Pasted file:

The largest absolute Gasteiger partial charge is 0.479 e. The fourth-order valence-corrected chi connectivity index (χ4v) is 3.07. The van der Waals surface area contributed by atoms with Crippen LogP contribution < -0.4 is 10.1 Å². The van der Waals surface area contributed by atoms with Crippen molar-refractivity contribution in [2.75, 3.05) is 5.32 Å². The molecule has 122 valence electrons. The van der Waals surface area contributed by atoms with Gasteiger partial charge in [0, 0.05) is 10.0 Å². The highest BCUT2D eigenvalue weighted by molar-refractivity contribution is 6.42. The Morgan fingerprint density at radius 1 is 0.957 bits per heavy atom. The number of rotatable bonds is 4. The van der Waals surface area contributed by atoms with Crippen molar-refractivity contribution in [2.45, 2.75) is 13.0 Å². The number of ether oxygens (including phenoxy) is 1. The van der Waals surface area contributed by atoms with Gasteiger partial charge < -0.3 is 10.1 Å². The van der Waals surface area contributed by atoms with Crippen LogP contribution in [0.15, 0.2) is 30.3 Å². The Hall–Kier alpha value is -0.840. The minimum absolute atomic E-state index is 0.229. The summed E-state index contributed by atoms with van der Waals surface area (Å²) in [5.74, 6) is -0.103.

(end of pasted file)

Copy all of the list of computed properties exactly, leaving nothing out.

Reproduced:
The largest absolute Gasteiger partial charge is 0.479 e. The fourth-order valence-corrected chi connectivity index (χ4v) is 3.07. The van der Waals surface area contributed by atoms with Crippen LogP contribution < -0.4 is 10.1 Å². The van der Waals surface area contributed by atoms with Crippen molar-refractivity contribution in [2.75, 3.05) is 5.32 Å². The molecule has 122 valence electrons. The van der Waals surface area contributed by atoms with Gasteiger partial charge in [0, 0.05) is 10.0 Å². The highest BCUT2D eigenvalue weighted by molar-refractivity contribution is 6.42. The Morgan fingerprint density at radius 1 is 0.957 bits per heavy atom. The number of rotatable bonds is 4. The van der Waals surface area contributed by atoms with Crippen molar-refractivity contribution in [2.45, 2.75) is 13.0 Å². The number of ether oxygens (including phenoxy) is 1. The van der Waals surface area contributed by atoms with Gasteiger partial charge < -0.3 is 10.1 Å². The van der Waals surface area contributed by atoms with Crippen LogP contribution in [0.15, 0.2) is 30.3 Å². The Hall–Kier alpha value is -0.840. The minimum absolute atomic E-state index is 0.229. The summed E-state index contributed by atoms with van der Waals surface area (Å²) in [5.74, 6) is -0.103.